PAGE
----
MOGADISHU / GENEVA (26 May 2017) – The United Nations Independent Expert on the situation of human rights in Somalia, Bahame Tom Mukirya Nyanduga, has called on the international community to support the country through its current humanitarian crisis and its on-going State-building process.
“Somalia is experiencing one of its worst humanitarian crisis following three years of drought, which has affected more than half the population, creating an acute food and water shortage, child malnutrition and mortality, and loss of livestock,” said the human rights expert at the end of his fourth mission to the Federal Republic of Somalia.
“This drought has come at a time Somalia has not recovered from the effects of the 2011 drought,” Mr. Bahame Nyanduga noted. “I call upon the international community to respond to the appeal for US$4.4 billion to assist Somalia to deal with its biggest humanitarian crisis in history.”
The UN Independent Expert also called for unremitting support for Somalia’s state-building process and improvement of the human rights situation in the country.
“I urge the international community to continue its technical and financial support to Somalia towards the reform of the police, judiciary and other rule of law institutions, and ensure the establishment of the new justice model, which is the cornerstone of democratic governance,” he said.
“The justice sector should be provided with commensurate resources to those currently being directed towards the security sector,” the human rights expert emphasised.
Mr. Bahame Nyanduga expressed concern regarding cases of detention without trial, police brutality, intimidation of journalists, and other violations of the right to freedom of expression and media rights across Somalia. “I call on the authorities to continue their engagement with media owners and professionals in order to review existing media laws or adopt laws that respect freedom of expression and media rights,” he said.
During his eleven-day visit, the Independent Expert also enquired about the role of traditional elders in the Somalia justice system, where Traditional Dispute Resolution remains strong because of the institutional weakness of formal judicial institutions. He recommended the Federal Government of Somalia, the Federal Member States, and Somaliland “to undertake a comprehensive review of the traditional dispute resolution frameworks in order to ensure that traditional elders protect the rights of women, in particular from rape and other sexual and gender-based violence cases.”
The Independent Expert commended authorities in Puntland for the adoption of the Juvenile Justice Law and the Sexual Offences Law, and urged their wide dissemination and effective application. He also commended the Puntland government for the rehabilitation and integration of young persons arrested during its campaigns against Al-Shabaab.
Mr. Bahame Nyanduga urged the Federal Government to finalise the integration of the UN Convention on the Rights of the Child into domestic law, and ratification of its additional protocols. He further called on the Federal Government of Somalia and Somaliland to finalise the adoption of their respective Sexual Offences Bills.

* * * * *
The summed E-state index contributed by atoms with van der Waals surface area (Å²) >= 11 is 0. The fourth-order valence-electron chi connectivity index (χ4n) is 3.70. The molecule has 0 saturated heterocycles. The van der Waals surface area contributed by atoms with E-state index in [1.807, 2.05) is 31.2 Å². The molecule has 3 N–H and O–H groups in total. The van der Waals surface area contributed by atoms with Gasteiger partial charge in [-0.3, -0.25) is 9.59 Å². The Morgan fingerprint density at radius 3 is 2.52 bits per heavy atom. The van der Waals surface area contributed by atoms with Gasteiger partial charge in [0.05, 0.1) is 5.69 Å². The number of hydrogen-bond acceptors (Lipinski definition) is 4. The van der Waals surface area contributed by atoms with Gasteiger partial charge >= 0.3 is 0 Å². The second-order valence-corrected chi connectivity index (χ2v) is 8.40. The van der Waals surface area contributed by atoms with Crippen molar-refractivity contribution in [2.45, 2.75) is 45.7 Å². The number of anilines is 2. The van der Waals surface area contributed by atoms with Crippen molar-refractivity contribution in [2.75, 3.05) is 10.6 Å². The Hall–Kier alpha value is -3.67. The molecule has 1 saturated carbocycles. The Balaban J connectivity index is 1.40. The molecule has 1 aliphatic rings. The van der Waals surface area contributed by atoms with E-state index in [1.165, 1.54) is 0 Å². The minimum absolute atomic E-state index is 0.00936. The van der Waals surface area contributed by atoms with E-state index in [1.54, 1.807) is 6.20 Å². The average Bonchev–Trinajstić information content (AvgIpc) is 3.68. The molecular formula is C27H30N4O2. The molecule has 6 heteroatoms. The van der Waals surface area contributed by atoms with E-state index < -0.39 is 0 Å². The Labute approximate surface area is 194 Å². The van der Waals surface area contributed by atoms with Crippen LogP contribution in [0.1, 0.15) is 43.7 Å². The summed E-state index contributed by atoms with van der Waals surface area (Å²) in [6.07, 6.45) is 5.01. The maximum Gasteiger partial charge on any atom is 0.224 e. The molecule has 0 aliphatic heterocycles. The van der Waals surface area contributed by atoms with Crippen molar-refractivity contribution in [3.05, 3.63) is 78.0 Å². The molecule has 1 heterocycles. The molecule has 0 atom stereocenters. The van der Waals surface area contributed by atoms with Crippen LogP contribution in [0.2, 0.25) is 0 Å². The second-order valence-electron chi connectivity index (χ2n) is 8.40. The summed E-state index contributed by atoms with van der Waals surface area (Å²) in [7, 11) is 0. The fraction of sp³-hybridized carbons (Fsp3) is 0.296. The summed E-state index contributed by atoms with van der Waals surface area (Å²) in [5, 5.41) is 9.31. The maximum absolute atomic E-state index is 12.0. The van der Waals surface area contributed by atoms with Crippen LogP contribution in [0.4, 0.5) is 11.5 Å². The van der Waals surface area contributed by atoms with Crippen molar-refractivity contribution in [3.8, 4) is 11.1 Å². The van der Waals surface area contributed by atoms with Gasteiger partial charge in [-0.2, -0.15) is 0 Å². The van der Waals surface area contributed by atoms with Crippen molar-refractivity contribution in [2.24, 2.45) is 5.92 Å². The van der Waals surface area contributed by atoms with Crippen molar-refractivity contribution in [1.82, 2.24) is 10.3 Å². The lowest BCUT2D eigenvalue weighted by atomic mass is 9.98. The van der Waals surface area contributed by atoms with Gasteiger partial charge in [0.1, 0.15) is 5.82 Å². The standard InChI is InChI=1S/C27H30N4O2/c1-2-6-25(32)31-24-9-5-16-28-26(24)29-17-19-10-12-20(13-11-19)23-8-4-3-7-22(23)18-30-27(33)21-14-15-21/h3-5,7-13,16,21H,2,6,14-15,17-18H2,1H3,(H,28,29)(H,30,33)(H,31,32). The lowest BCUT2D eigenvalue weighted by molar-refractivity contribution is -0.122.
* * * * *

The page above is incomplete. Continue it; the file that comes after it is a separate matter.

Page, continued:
The Independent Expert commended the Federal Government for holding the 2016/17 electoral process, and the peaceful transfer of power to the newly elected Federal President, Mohamed Abdullahi Mohamed Farmaajo.
He noted the marked increase in the number of women members of parliament, from 38 out of 275 members of the House of the People in 2012 to 67 women MPs, and the election of 13 women members out of 54 members of the newly established Upper House.
“While acknowledging that the number of women MPs did not reach the 30% target of women representatives, this increase is a significant achievement, taking into account that the indirect elections took place at a time when Somalia is still facing security challenges, and that the elections were conducted under a complex, indirect electoral process, which was heavily influenced by male traditional elders,” he stressed.
During his official visit to Somalia, from 15 to 25 May, Mr. Bahame Nyanduga met with the Deputy Prime Minister and Ministers of the Federal Government of Somalia; the Vice President and Ministers in Puntland; and the Chief Justice, Ministers and senior government officials in Somaliland.
He also held meetings with representatives of the UN Assistance Mission in Somalia (UNSOM), UN Women, the African Union Mission in Somalia, (AMISOM), as well as members of civil society, traditional elders and religious leaders on the human rights situation and challenges faced in the implementation of their respective mandates and activities in Somalia.
Mr. Bahame Nyanduga will submit a comprehensive report with recommendations at a forthcoming session of the Human Rights Council, aimed at assisting government to fulfil its human rights obligations.
Mr. Bahame Tom Mukirya Nyanduga (Tanzania) was appointed as the Independent Expert on the situation of human rights in Somalia by the UN Human Rights Council in 2014, with a mandate to support the Federal Government of Somalia with capacity development and technical assistance in the field of human rights.
The Independent Experts are part of what is known as the Special Procedures of the Human Rights Council. Special Procedures, the largest body of independent experts in the UN Human Rights system, is the general name of the Council’s independent fact-finding and monitoring mechanisms that address either specific country situations or thematic issues in all parts of the world. Special Procedures’ experts work on a voluntary basis; they are not UN staff and do not receive a salary for their work. They are independent from any government or organization and serve in their individual capacity.
UN Human Rights Country Page: Somalia
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